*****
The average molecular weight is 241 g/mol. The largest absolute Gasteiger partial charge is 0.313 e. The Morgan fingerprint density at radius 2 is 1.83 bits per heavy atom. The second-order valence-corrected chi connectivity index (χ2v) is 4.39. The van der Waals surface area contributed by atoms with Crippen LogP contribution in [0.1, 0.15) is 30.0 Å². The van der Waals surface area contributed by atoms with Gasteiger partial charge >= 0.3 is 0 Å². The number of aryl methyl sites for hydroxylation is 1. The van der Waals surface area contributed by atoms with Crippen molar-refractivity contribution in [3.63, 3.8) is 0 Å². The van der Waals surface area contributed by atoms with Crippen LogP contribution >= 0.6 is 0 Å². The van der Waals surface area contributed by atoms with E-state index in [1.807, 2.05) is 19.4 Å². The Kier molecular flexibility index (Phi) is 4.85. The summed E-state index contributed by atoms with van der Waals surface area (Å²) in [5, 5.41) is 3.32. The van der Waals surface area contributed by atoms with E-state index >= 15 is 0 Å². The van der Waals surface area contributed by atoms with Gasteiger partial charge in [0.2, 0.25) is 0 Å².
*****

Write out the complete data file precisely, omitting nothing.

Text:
The average molecular weight is 241 g/mol. The largest absolute Gasteiger partial charge is 0.313 e. The Morgan fingerprint density at radius 2 is 1.83 bits per heavy atom. The second-order valence-corrected chi connectivity index (χ2v) is 4.39. The van der Waals surface area contributed by atoms with Crippen LogP contribution in [0.1, 0.15) is 30.0 Å². The van der Waals surface area contributed by atoms with Gasteiger partial charge >= 0.3 is 0 Å². The number of aryl methyl sites for hydroxylation is 1. The van der Waals surface area contributed by atoms with Crippen molar-refractivity contribution in [3.63, 3.8) is 0 Å². The van der Waals surface area contributed by atoms with Crippen LogP contribution >= 0.6 is 0 Å². The van der Waals surface area contributed by atoms with E-state index in [1.807, 2.05) is 19.4 Å². The Kier molecular flexibility index (Phi) is 4.85. The summed E-state index contributed by atoms with van der Waals surface area (Å²) in [5, 5.41) is 3.32. The van der Waals surface area contributed by atoms with E-state index >= 15 is 0 Å². The van der Waals surface area contributed by atoms with Gasteiger partial charge in [0.2, 0.25) is 0 Å².